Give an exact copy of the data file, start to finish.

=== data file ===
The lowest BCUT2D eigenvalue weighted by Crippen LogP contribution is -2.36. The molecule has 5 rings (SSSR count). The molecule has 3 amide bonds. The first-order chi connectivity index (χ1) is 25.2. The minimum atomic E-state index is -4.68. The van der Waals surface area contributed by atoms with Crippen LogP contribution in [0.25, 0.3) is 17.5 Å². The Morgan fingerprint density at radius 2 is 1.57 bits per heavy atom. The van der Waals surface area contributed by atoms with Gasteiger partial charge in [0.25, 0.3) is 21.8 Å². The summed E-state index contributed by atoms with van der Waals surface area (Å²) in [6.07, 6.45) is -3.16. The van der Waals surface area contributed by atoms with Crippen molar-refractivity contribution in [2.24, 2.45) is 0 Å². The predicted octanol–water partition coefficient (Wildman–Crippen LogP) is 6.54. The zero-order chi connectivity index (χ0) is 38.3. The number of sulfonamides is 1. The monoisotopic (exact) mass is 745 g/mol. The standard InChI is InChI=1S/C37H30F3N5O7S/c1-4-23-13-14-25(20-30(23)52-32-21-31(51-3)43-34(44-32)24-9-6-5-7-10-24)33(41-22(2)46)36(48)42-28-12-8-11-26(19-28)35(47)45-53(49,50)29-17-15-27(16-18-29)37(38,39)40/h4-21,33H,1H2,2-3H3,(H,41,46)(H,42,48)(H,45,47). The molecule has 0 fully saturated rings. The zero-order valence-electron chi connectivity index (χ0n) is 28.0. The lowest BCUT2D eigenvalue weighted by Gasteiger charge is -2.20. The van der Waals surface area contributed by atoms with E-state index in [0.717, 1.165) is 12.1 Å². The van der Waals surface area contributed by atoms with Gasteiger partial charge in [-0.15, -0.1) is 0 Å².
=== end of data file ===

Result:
The lowest BCUT2D eigenvalue weighted by Crippen LogP contribution is -2.36. The molecule has 5 rings (SSSR count). The molecule has 3 amide bonds. The first-order chi connectivity index (χ1) is 25.2. The minimum atomic E-state index is -4.68. The van der Waals surface area contributed by atoms with Crippen LogP contribution in [0.25, 0.3) is 17.5 Å². The Morgan fingerprint density at radius 2 is 1.57 bits per heavy atom. The van der Waals surface area contributed by atoms with Gasteiger partial charge in [0.25, 0.3) is 21.8 Å². The summed E-state index contributed by atoms with van der Waals surface area (Å²) in [6.07, 6.45) is -3.16. The van der Waals surface area contributed by atoms with Crippen molar-refractivity contribution in [2.24, 2.45) is 0 Å². The predicted octanol–water partition coefficient (Wildman–Crippen LogP) is 6.54. The zero-order chi connectivity index (χ0) is 38.3. The number of sulfonamides is 1. The monoisotopic (exact) mass is 745 g/mol. The standard InChI is InChI=1S/C37H30F3N5O7S/c1-4-23-13-14-25(20-30(23)52-32-21-31(51-3)43-34(44-32)24-9-6-5-7-10-24)33(41-22(2)46)36(48)42-28-12-8-11-26(19-28)35(47)45-53(49,50)29-17-15-27(16-18-29)37(38,39)40/h4-21,33H,1H2,2-3H3,(H,41,46)(H,42,48)(H,45,47). The molecule has 0 fully saturated rings. The zero-order valence-electron chi connectivity index (χ0n) is 28.0. The lowest BCUT2D eigenvalue weighted by Gasteiger charge is -2.20. The van der Waals surface area contributed by atoms with E-state index in [0.717, 1.165) is 12.1 Å². The van der Waals surface area contributed by atoms with Gasteiger partial charge in [-0.15, -0.1) is 0 Å².